The Daniel Ferguson Foundation aims to:
Broaden the services for which government funding support is provided to reflect the needs of LGMD.

Inform health insurance funds of the need to understand the special services required for those with LGMD.

Offer peer support networks to those with LGMD and families of young patients who have been recently diagnosed with the condition.

Put community members in touch with each other, offer meetings and establish social media networks to encourage mutual support.

Improve access to support services including encouraging equipment providers to design equipment to meet the special needs of those living with LGMD.   

Genetic screening for LGMD is a critically important part of the diagnosis of the disease and those living with or suspected of having LGMD, as well as those with a family history of LGMD diseases, are strongly encouraged to be genetically tested.

While a blood or saliva test is able to diagnose LGMD, a blood test is the most accurate and can be ordered by a clinician or a genetic counsellor. A prompt and accurate diagnosis will allow a patient and their clinician to explore clinical trials and other treatments that may benefit the patient.

Two approaches to genetic screening for LGMD are Carrier Screening and Newborn Screening.

Carrier screening of couples who are either planning to have children or are in the early stages of pregnancy, provides them with necessary information about the likelihood of giving birth to a child with a severely debilitating and/or life-limiting genetic condition.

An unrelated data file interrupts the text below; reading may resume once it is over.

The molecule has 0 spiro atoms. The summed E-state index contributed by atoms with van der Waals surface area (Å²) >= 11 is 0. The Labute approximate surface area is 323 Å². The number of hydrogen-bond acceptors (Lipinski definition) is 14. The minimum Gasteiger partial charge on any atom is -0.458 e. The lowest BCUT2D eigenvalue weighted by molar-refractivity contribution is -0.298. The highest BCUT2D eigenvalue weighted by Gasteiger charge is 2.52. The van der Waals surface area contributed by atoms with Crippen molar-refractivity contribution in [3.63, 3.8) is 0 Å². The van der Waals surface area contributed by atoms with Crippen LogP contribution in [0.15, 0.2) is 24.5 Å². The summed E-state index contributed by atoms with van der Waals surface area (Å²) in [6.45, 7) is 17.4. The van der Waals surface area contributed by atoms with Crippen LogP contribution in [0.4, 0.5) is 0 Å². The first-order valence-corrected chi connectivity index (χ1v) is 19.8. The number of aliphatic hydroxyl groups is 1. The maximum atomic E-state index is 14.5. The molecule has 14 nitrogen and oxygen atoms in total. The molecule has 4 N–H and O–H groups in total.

Newborn screening is also a very important diagnosis tool for LGMD diseases. Diagnosis of neuromuscular diseases typically takes place at ages from around 5 years or older (in many cases much older) when the symptoms become noticeable. A diagnosis at the time of birth means that parents are aware of the risk of giving birth to additional children with a genetic condition. It also allows treatment to be started right away with beneficial consequences for the child.

Australian Neuromuscular Disease Registry
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Better access to funding, government, support agencies, researchers, equipment manufacturers. Improved sensitivity to the needs of those with the disorder by employers, service providers and government agencies.

Improved quality of life for those with the disorder as well as their families through increased mobility, greater ability to work in a wider range of jobs, better access to lifestyle facilities and reduced dependence on others.

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